Max Verstappen, Red Bull Racing RB18 during the Mexico City GP at Autodromo Hermanos Rodriguez on Friday October 28, 2022 in Mexico City, Mexico. (Photo by Carl Bingham / LAT Images)

“In Austin, I almost spun in the pitlane! Ok, it was a hard compound, but it was a big step.

“But what I really don’t understand is that if we have the blankets, why don’t we use them completely? For me, either we have them or we don’t. Everything in between is pointless.

“I’ll predict it now: there will be a lot of crashes. You just slide around in the first few laps and the pressures will go through the roof.

“I don’t even want to think about how it’s going to work on a damp day in Monaco. We’ll probably need half the race to bring the tires up to temperature.”

The Dutchman thinks Formula 1 is being naive by thinking that a progressive tire blanket ban is appropriate.

“In my free time, I drive a GT3 without tire warmers,” said the Red Bull driver.

“But those cars are much more forgiving and much easier to manage than F1. Because here, with the power we have, you push a little too much on the gas, and you have a big accident.”

Haas driver Kevin Magnussen agrees.

Kevin Magnussen, Haas VF-22 during the Mexico City GP at Autodromo Hermanos Rodriguez on Friday October 28, 2022 in Mexico City, Mexico. (Photo by Zak Mauger / LAT Images)

“I don’t think Pirelli, the FIA and Formula 1 really understand how difficult it is to warm up these tires even when they come out at 70C. I think it’s a safety problem,” he said.

Alfa Romeo’s Valtteri Bottas, on the other hand, thinks Formula 1 will react in the right way to make the phased-in tire blanket ban workable.

“With the current tires, it would be impossible in some cases,” the Finn admits.

“If you made a pitstop on a hard tire without tire warmers, it would definitely be very risky. Or on a street circuit with completely cold tires, the rubber would be more like plastic.

“But if the tire changes and it has been designed to run in much, much lower temperatures, then why not?” Bottas said.

“I think everyone has given their feedback, most of the drivers I think weren’t very enthusiastic – at least with these tires.

“But if the compound is different, if it works in both hot and cold, why not?”

October 28, 2022 

F1 is slated to outlaw the use of tire blankets to warm tires before they go on a car.  Tire blankets came into play when too many drivers crashes on cold tires that resulted in millions of dollars worth of damage over the years, not to mention needless cautions and red flags.

All the teams have already invested in tire blankets, yet the series’ mental midgets will outlaw them from 2024 onward.

This year there was reduction in maximum tire blanket temperature from 100C (front) and 80C (rear) to 70C.

Another 20C drop to a 50C maximum for the blankets will occur next year, something that was trialed last weekend in practice at the United States Grand Prix alongside evaluation of Pirelli’s 2023 tires.

F1 World Champion Max Verstappen and McLaren driver Lando Norris say eliminating tire blankets is a bad decision and they are campaigning to change that.

Max Verstappen of the Netherlands and Oracle Red Bull Racing talks to the media in the Paddock during previews ahead of the F1 Grand Prix of Mexico at Autodromo Hermanos Rodriguez on October 27, 2022 in Mexico City, Mexico. (Photo by Jared C. Tilton/Getty Images)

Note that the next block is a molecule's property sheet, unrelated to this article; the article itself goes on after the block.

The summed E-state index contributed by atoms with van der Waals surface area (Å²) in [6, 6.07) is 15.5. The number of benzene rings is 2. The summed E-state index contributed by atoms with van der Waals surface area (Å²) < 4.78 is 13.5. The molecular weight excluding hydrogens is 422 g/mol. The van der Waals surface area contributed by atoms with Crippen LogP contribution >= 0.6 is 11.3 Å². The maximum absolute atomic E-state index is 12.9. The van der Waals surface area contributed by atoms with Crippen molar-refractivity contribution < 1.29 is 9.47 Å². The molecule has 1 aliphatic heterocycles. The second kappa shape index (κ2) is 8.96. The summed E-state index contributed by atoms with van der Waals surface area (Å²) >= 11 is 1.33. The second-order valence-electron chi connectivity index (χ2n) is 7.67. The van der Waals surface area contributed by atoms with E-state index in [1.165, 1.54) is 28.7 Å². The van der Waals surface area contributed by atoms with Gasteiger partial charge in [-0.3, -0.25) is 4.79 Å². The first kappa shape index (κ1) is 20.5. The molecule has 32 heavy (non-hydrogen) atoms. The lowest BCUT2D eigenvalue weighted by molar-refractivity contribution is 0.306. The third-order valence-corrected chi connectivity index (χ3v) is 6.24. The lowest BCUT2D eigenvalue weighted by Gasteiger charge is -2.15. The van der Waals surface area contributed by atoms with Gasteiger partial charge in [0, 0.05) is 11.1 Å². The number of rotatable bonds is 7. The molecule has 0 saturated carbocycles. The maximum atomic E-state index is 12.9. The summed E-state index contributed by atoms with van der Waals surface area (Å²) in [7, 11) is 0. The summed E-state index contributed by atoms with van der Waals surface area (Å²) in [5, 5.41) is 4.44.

Verstappen said he only used the hardest compound at Austin and claimed the lack of grip due to the lower tire blanket temperatures was such that he almost spun in the pitlane.

“Your tire degradation is going to be completely different because your tires are very cold, you’re sliding around a lot in the first few laps, your tire pressures are going to go through the roof, so your tires are going to degrade a lot more.

“At the moment I don’t really enjoy it, and a lot of drivers say the same, and we have to of course find a solution to that.

“Austin is still a track where you can easily switch on the tires because of the high-speed corners.

“But if you go to a track like a street circuit, like Monaco, can you imagine half-and-half conditions, I think it’s going to take like half the race before you have temperature in your tires.”

Asked by the media about Verstappen claiming the rule risks crashes, Lando Norris said: “Yeah, there would be.

“This was like the best possible conditions to have these tires: super-warm, hot track temp, high-speed first sector to get the temp in. And they were not nice. So easy to front lock, so easy to rear lock, completely unpredictable.

Lando Norris talking to the media in Mexico City Thursday

“Imagine going to a much colder racetrack, or if it’s a little bit damp or something.

“Everyone’s going to shunt the car at some point.

“No driver wants it, basically.”

Norris said there are already “conversations” between the drivers and the stakeholders and that the most vocal drivers were those who have experienced much lighter F1 cars and better tires from previous eras.

“To drive a current era Formula 1 car, which is designed so specifically with all the aero and stuff, in a way not made to go out on cold tires, it’s not like a Formula 2 or Formula 3 car where you can just throw it about and do whatever,” said Norris.

“It doesn’t really work like that so much.

“We’ll have discussions about it, between all the drivers and the GPDA.”